Not afraid. Resigned to the probability that Alfie will go away, as it would soon become his legal right to do so. She had that on her mind, plus a swarm of regular worries, such as Gwendolyn being on the verge of giving birth.

     Granny was a midwife for the Tribe because of all her experience. Her arms and legs had hardly any room left for more henna rings. She hadn’t had a child of her own for many thousands of days.

     Phoebe was still brushing her hair. “Good to see you, Phoebe.” She dismissed Phoebe from view.

     So today was Tobe’s birthday. By the pre-Singularity standards, Tobe would turn 14 years old in 40 more days. He was still just a kid, but now all the Tribe’s filters would be removed. Tobe would have full access to the infonet. And as far as she knew, nobody had told Tobe to expect it. That was his mother’s job, and she ran away before Tobe was 2,000 days old.

     Tobe would have no idea what a “birthday” was because The Tribe did not follow that tradition. They did not have a calendar culture. There was no need for a calendar: the robots had modified the Earth’s spin and axial tilt so that sunrise and sunset were at the same time every day everywhere on the planet, and there were no seasons any more.

     She didn’t know Tobe that well. He’d arrived at Granny’s wagon less than a hundred days ago and she’d been too busy to pay much attention to him. It was going to be a strange day for him and she didn’t know how he was going to handle it.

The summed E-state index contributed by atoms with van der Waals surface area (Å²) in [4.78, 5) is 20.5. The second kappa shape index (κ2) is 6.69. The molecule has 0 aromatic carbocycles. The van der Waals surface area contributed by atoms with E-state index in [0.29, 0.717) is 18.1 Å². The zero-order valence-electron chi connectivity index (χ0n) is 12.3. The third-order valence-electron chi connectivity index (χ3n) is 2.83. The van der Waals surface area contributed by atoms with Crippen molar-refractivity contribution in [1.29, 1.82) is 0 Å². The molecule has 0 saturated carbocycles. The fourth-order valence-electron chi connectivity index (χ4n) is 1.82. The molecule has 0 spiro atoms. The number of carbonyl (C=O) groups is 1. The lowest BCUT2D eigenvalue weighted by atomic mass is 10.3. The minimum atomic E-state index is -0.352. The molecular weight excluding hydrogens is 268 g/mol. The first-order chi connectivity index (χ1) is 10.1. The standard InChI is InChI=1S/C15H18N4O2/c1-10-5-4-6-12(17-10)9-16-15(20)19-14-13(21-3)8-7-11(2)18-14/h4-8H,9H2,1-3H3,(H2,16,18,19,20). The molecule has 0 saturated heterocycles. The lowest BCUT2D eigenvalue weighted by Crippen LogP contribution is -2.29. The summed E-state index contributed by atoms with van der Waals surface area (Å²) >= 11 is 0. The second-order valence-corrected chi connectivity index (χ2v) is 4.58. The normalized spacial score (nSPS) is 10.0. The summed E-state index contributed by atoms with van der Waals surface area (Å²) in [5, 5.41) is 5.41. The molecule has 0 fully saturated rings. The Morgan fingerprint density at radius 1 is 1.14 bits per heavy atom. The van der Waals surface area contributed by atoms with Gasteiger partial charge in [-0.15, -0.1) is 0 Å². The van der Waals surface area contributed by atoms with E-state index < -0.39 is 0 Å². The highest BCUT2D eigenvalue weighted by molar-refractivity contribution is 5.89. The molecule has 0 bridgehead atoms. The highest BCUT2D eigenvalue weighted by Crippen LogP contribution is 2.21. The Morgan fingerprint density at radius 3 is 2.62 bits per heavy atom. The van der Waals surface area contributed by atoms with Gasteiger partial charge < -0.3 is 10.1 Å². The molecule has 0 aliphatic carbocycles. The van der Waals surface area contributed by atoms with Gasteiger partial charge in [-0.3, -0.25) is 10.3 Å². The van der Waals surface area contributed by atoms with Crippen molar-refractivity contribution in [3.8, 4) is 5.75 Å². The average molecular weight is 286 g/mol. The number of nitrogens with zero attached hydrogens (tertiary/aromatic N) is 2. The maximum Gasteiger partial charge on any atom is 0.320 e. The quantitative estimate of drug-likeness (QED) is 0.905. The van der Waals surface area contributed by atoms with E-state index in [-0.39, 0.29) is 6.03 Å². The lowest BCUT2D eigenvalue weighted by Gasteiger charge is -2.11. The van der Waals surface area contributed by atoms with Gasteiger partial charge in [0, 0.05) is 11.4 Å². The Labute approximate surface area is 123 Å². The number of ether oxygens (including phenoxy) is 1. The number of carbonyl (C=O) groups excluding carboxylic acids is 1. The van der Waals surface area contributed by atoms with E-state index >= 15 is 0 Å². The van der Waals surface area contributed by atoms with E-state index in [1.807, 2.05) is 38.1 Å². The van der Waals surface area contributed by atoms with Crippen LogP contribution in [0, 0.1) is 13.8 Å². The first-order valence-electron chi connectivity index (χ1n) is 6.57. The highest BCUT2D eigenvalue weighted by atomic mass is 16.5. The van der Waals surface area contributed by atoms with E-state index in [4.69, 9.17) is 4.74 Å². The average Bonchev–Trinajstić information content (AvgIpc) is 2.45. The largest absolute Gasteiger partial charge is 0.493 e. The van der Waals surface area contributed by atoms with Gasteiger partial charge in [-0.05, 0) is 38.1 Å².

But, he was just another kid underfoot. She had a standard procedure for a kid’s 5,000th birthday, a standard story along with a special breakfast. It wasn’t something the Tribe wanted but it was the robots’ decree that children gained full timeline access after 5,000 days. She selected the breakfast in her headband view and activated it and dismissed Tobe from her mind.

     One of the kitchen printers began humming.

     Tobe was the least of her worries. Besides Alfie’s upcoming ascension, and Gwendolyn’s impending delivery, and Uncle Joe’s side-trip scheme up to the Grand Canyon. She looked at the heads-up display of the the power drain from the batteries, they had to roll the solar tarp out and stop wasting all that sunshine.

     The other eight people in the wagon were still sleeping. The Tribe people were late risers. They slept long into the morning every day.     

     She lurched to her feet, still a bit tipsy from last night’s beer, and went to the end of the hall to the boys’ room. She opened the door and said, “Bhetan! Alfie! Get up, we moved, we gotta deploy the tarp.”

     They mumbled replies. “No, I want you up NOW! The batteries are down, we climbed more than a mile high overnight. All this way so Joe can harvest his damned copper!”

     Granny shut the door. Deploying the tarp was their regular duty when the wagon moved to a new location.

     She moved down the hall and the utility room door. Tobe was sleeping on a cot. He was tall and blond, like most of the Tribe, and was still wearing his cargo shorts and t-shirt from last night.      

     “Tobe,” she said softly, and he woke immediately. “We moved, we have to deploy the tarp.”

     “Okay,” he said.     

     “We’re in a new place, there could be bears or big cats, so be careful.”